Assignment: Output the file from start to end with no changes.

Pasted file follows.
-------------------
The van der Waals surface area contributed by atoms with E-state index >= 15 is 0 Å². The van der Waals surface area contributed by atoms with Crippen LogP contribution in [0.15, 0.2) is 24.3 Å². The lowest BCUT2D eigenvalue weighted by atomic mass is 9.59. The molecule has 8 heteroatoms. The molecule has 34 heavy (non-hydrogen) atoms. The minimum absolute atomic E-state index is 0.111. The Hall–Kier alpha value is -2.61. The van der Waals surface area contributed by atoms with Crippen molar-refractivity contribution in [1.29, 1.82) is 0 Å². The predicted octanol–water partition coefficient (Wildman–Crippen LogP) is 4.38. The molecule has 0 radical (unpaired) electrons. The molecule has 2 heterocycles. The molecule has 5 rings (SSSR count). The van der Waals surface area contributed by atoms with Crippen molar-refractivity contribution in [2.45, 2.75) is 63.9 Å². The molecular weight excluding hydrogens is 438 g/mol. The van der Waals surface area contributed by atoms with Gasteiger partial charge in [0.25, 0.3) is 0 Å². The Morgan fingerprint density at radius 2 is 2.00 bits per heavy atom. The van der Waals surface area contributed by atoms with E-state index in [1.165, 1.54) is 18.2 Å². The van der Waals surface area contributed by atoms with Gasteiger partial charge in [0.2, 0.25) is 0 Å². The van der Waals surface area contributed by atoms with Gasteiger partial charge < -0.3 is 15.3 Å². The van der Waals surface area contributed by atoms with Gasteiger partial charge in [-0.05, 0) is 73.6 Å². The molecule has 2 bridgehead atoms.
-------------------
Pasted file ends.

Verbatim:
The van der Waals surface area contributed by atoms with E-state index >= 15 is 0 Å². The van der Waals surface area contributed by atoms with Crippen LogP contribution in [0.15, 0.2) is 24.3 Å². The lowest BCUT2D eigenvalue weighted by atomic mass is 9.59. The molecule has 8 heteroatoms. The molecule has 34 heavy (non-hydrogen) atoms. The minimum absolute atomic E-state index is 0.111. The Hall–Kier alpha value is -2.61. The van der Waals surface area contributed by atoms with Crippen molar-refractivity contribution in [1.29, 1.82) is 0 Å². The predicted octanol–water partition coefficient (Wildman–Crippen LogP) is 4.38. The molecule has 0 radical (unpaired) electrons. The molecule has 2 heterocycles. The molecule has 5 rings (SSSR count). The van der Waals surface area contributed by atoms with Crippen molar-refractivity contribution in [2.45, 2.75) is 63.9 Å². The molecular weight excluding hydrogens is 438 g/mol. The van der Waals surface area contributed by atoms with Gasteiger partial charge in [0.25, 0.3) is 0 Å². The Morgan fingerprint density at radius 2 is 2.00 bits per heavy atom. The van der Waals surface area contributed by atoms with E-state index in [1.165, 1.54) is 18.2 Å². The van der Waals surface area contributed by atoms with Gasteiger partial charge in [0.2, 0.25) is 0 Å². The van der Waals surface area contributed by atoms with Gasteiger partial charge < -0.3 is 15.3 Å². The van der Waals surface area contributed by atoms with Gasteiger partial charge in [-0.05, 0) is 73.6 Å². The molecule has 2 bridgehead atoms.